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Female CEOs Make Millions More Than Male Counterparts, Raise Pay Gap Questions

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Robert Donachie Capitol Hill and Health Care Reporter
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Female chief executives are out-earning their male counterparts at some of the nation’s largest businesses.

Women in the top roles at the biggest U.S. companies out-earned men in six out of the past seven years, The Wall Street Journal reports. Some 21 female chief executives earned a median compensation of $13.8 million in 2016, compared to 382 male chief executives that earned a median compensation of $11.6 million.

Women still comprise a disproportionately low percentage of all chief executive officers, notching nearly 5 percent of the total in 2016. Despite their low representation, however, female chief executives took three of the 10 spots for highest paid CEOs in 2016.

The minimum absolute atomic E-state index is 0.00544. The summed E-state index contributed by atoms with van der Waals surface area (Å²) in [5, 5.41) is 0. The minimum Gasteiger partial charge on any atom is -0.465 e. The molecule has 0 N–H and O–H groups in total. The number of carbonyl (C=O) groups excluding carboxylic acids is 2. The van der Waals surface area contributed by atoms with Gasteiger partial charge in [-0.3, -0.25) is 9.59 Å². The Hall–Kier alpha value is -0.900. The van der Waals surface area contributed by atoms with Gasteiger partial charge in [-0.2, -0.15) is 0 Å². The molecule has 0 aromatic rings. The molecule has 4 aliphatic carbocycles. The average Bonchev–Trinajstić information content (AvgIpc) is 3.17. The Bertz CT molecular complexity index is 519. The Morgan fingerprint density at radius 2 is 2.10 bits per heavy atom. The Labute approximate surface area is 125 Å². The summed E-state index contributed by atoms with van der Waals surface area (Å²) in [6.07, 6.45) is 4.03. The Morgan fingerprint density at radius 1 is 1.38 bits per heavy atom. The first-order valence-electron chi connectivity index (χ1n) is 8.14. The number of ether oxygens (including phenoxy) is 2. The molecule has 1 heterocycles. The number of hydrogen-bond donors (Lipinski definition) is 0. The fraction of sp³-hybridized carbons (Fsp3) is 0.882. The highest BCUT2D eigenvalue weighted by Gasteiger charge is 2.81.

S&P 500 firms run by females generated a median total shareholder return 2.4 percent above what firms run by male chief executives produced.

The dominant narrative surrounding the gender pay gap is that women earn, on average, 79.6 cents on the dollar for doing the same job as a man. From the American Association of University Women to The Boston Globe to The Huffington Post, the misconceptions surrounding the gender pay gap are far reaching and well reported.

There are many factors that help explain the pay gap, like: “how many hours women spend at the office, how much time they are taking off of work, childbirth,” among other factors, Romina Boccia, a leading fiscal and economic expert at The Heritage Foundation, told The Daily Caller News Foundation. (RELATED: British Think Tank Swings And Misses On Gender Pay Gap)

“What we know from economic research, including research coming out of the Department of Labor under the Obama Administration, is that once you account for the factors that explain the wage gap, many of them have to do with preferences between men and women as to work/life balance,” Boccia told TheDCNF.

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